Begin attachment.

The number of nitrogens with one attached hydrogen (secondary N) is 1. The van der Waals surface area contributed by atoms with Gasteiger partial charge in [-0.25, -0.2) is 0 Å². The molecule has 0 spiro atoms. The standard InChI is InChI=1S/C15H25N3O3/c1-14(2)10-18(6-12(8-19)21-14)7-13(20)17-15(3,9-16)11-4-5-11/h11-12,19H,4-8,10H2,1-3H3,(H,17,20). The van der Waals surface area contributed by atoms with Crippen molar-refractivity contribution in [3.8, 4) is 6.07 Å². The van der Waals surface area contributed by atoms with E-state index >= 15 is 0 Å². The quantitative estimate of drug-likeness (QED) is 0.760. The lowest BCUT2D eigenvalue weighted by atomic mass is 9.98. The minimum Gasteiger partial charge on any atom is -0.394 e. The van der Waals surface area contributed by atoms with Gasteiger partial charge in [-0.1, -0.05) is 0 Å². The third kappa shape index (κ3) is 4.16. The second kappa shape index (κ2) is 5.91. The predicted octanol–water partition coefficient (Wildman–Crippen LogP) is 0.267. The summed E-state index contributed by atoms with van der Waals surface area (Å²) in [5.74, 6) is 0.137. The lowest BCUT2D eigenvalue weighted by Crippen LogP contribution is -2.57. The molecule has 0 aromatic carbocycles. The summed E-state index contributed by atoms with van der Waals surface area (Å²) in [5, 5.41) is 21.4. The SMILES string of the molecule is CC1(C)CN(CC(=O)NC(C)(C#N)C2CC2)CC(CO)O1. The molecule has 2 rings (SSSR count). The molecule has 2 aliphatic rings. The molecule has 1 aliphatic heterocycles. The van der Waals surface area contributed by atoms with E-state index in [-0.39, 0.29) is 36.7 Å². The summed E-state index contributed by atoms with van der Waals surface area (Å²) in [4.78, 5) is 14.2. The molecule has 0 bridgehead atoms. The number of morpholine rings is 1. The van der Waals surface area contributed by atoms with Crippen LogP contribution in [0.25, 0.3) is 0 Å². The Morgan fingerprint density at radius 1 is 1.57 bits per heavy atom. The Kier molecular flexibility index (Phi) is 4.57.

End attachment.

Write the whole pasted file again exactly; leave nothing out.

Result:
The number of nitrogens with one attached hydrogen (secondary N) is 1. The van der Waals surface area contributed by atoms with Gasteiger partial charge in [-0.25, -0.2) is 0 Å². The molecule has 0 spiro atoms. The standard InChI is InChI=1S/C15H25N3O3/c1-14(2)10-18(6-12(8-19)21-14)7-13(20)17-15(3,9-16)11-4-5-11/h11-12,19H,4-8,10H2,1-3H3,(H,17,20). The van der Waals surface area contributed by atoms with Crippen molar-refractivity contribution in [3.8, 4) is 6.07 Å². The van der Waals surface area contributed by atoms with E-state index >= 15 is 0 Å². The quantitative estimate of drug-likeness (QED) is 0.760. The lowest BCUT2D eigenvalue weighted by atomic mass is 9.98. The minimum Gasteiger partial charge on any atom is -0.394 e. The van der Waals surface area contributed by atoms with Gasteiger partial charge in [-0.1, -0.05) is 0 Å². The third kappa shape index (κ3) is 4.16. The second kappa shape index (κ2) is 5.91. The predicted octanol–water partition coefficient (Wildman–Crippen LogP) is 0.267. The summed E-state index contributed by atoms with van der Waals surface area (Å²) in [5.74, 6) is 0.137. The lowest BCUT2D eigenvalue weighted by Crippen LogP contribution is -2.57. The molecule has 0 aromatic carbocycles. The summed E-state index contributed by atoms with van der Waals surface area (Å²) in [5, 5.41) is 21.4. The SMILES string of the molecule is CC1(C)CN(CC(=O)NC(C)(C#N)C2CC2)CC(CO)O1. The molecule has 2 rings (SSSR count). The molecule has 2 aliphatic rings. The molecule has 1 aliphatic heterocycles. The van der Waals surface area contributed by atoms with E-state index in [-0.39, 0.29) is 36.7 Å². The summed E-state index contributed by atoms with van der Waals surface area (Å²) in [4.78, 5) is 14.2. The molecule has 0 bridgehead atoms. The number of morpholine rings is 1. The van der Waals surface area contributed by atoms with Crippen LogP contribution in [0.25, 0.3) is 0 Å². The Morgan fingerprint density at radius 1 is 1.57 bits per heavy atom. The Kier molecular flexibility index (Phi) is 4.57.